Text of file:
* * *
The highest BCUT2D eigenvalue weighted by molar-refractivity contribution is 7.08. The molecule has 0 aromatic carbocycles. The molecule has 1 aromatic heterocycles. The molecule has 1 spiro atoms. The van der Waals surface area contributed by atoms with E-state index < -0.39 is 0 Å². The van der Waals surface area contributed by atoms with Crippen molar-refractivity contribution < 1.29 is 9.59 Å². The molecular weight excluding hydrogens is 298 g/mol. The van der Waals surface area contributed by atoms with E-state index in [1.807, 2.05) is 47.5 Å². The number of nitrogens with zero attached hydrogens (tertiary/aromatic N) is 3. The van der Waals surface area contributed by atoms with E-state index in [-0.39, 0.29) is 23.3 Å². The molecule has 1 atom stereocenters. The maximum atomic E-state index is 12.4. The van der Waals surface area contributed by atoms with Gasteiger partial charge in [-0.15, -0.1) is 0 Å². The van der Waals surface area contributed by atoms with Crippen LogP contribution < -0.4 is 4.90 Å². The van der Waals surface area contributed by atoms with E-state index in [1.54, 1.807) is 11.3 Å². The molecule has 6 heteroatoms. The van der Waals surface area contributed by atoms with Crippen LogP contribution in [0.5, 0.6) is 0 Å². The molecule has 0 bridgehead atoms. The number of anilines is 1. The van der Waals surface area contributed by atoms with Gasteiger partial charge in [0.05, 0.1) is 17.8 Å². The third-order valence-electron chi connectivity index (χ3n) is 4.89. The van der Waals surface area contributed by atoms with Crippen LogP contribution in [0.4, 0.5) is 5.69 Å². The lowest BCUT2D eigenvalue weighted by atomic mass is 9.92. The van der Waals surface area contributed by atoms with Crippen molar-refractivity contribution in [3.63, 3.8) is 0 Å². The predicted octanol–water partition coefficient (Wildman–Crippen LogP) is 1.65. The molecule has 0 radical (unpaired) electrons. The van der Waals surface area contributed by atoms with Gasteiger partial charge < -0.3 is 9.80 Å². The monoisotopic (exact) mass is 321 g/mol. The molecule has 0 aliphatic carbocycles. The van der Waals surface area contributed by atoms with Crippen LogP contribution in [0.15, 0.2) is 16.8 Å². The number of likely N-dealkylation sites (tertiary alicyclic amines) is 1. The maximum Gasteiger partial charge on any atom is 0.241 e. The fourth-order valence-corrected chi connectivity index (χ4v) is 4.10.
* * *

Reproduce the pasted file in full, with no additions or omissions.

The highest BCUT2D eigenvalue weighted by molar-refractivity contribution is 7.08. The molecule has 0 aromatic carbocycles. The molecule has 1 aromatic heterocycles. The molecule has 1 spiro atoms. The van der Waals surface area contributed by atoms with E-state index < -0.39 is 0 Å². The van der Waals surface area contributed by atoms with Crippen molar-refractivity contribution < 1.29 is 9.59 Å². The molecular weight excluding hydrogens is 298 g/mol. The van der Waals surface area contributed by atoms with E-state index in [1.807, 2.05) is 47.5 Å². The number of nitrogens with zero attached hydrogens (tertiary/aromatic N) is 3. The van der Waals surface area contributed by atoms with E-state index in [-0.39, 0.29) is 23.3 Å². The molecule has 1 atom stereocenters. The maximum atomic E-state index is 12.4. The van der Waals surface area contributed by atoms with Gasteiger partial charge in [-0.15, -0.1) is 0 Å². The van der Waals surface area contributed by atoms with Crippen LogP contribution < -0.4 is 4.90 Å². The van der Waals surface area contributed by atoms with E-state index in [1.54, 1.807) is 11.3 Å². The molecule has 6 heteroatoms. The van der Waals surface area contributed by atoms with Crippen LogP contribution in [0.5, 0.6) is 0 Å². The molecule has 0 bridgehead atoms. The number of anilines is 1. The van der Waals surface area contributed by atoms with Gasteiger partial charge in [0.05, 0.1) is 17.8 Å². The third-order valence-electron chi connectivity index (χ3n) is 4.89. The van der Waals surface area contributed by atoms with Crippen LogP contribution in [0.4, 0.5) is 5.69 Å². The lowest BCUT2D eigenvalue weighted by atomic mass is 9.92. The van der Waals surface area contributed by atoms with Crippen molar-refractivity contribution in [3.63, 3.8) is 0 Å². The predicted octanol–water partition coefficient (Wildman–Crippen LogP) is 1.65. The molecule has 0 radical (unpaired) electrons. The van der Waals surface area contributed by atoms with Gasteiger partial charge < -0.3 is 9.80 Å². The monoisotopic (exact) mass is 321 g/mol. The molecule has 0 aliphatic carbocycles. The van der Waals surface area contributed by atoms with Crippen LogP contribution in [0.15, 0.2) is 16.8 Å². The number of likely N-dealkylation sites (tertiary alicyclic amines) is 1. The maximum Gasteiger partial charge on any atom is 0.241 e. The fourth-order valence-corrected chi connectivity index (χ4v) is 4.10.